I thought we were prepared for surgery. We’d packed for the hospital, and then some. We had a team in place that was invaluable. We asked the surgeon every question I could think of. We were in the uncommon position of having actually seen family members (my brother and sister) go through similar surgeries.
And there was still so much I wish I’d known before-hand.
Little facts like your child is practically a newborn after surgery. We had to help her turn and to get comfortable for about two weeks. I helped her shower for at least six weeks, and get dressed too. Bathroom help will be needed.
And that coming off of Percocet is horrible, even when you wean off carefully.
Emotions will run high. For everyone. A lot of grace will be needed, all around.
It was hard to get her eating again after surgery. Favorite foods no longer tasted good and her appetite has been much smaller.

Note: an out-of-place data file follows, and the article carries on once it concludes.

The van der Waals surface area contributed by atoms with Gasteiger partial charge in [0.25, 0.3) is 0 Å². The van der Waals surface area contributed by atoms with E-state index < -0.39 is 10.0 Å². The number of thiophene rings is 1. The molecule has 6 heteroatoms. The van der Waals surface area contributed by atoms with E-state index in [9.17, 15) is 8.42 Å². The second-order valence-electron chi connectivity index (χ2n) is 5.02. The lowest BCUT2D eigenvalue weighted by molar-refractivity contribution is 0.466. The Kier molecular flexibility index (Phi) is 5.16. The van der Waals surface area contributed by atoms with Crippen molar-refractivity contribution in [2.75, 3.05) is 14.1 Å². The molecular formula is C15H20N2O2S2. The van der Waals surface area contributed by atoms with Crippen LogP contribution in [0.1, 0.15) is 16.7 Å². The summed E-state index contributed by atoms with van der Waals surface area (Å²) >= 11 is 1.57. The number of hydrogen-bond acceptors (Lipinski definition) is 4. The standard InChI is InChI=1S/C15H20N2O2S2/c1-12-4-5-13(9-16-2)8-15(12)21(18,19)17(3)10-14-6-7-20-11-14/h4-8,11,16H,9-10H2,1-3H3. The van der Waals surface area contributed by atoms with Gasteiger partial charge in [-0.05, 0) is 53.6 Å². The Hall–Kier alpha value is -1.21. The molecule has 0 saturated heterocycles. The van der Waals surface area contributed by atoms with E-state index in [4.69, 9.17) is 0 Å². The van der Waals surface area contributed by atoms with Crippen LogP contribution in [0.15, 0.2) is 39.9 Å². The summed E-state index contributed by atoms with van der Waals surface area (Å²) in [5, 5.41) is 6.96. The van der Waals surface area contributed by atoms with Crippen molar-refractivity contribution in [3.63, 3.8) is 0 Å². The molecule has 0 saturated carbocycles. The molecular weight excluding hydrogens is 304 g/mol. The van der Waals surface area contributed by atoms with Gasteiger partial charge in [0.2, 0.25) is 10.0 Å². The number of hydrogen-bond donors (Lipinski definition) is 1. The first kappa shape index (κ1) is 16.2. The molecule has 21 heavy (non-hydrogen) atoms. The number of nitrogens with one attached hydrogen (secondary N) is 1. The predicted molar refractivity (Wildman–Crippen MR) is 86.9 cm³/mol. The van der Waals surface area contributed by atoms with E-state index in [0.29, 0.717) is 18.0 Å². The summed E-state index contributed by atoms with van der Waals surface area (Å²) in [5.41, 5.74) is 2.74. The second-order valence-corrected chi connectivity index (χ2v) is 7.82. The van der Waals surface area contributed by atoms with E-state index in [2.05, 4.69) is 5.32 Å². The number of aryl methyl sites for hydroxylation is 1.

Things can go wrong. Four weeks after surgery number one, we went back because of severe pain and ended up in surgery a few hours later. The girl now has five disturbingly large screws in a bio-hazard bag that were removed from her back because something shifted a bit and they started putting pressure on nerves. She’s lost a little bit of correction because of that, but she’s still a lot straighter than she was before.
Their bodies will change. Most kids lose a significant amount of weight. I was told by our RN’s that about 80% of girls will start their cycle after surgery, regardless of whether or not they’ve gotten it yet or when they had it last.
Because of the movement of their spine, their muscles will hurt and possibly spasm. It’s not just recovering from the surgery, but the radical realignment of a part of the body that affects everything.
While we’re thankful to have had this procedure and know it’s something that will give the girl a better quality of life as she ages, it was a huge trauma to her system and for our family.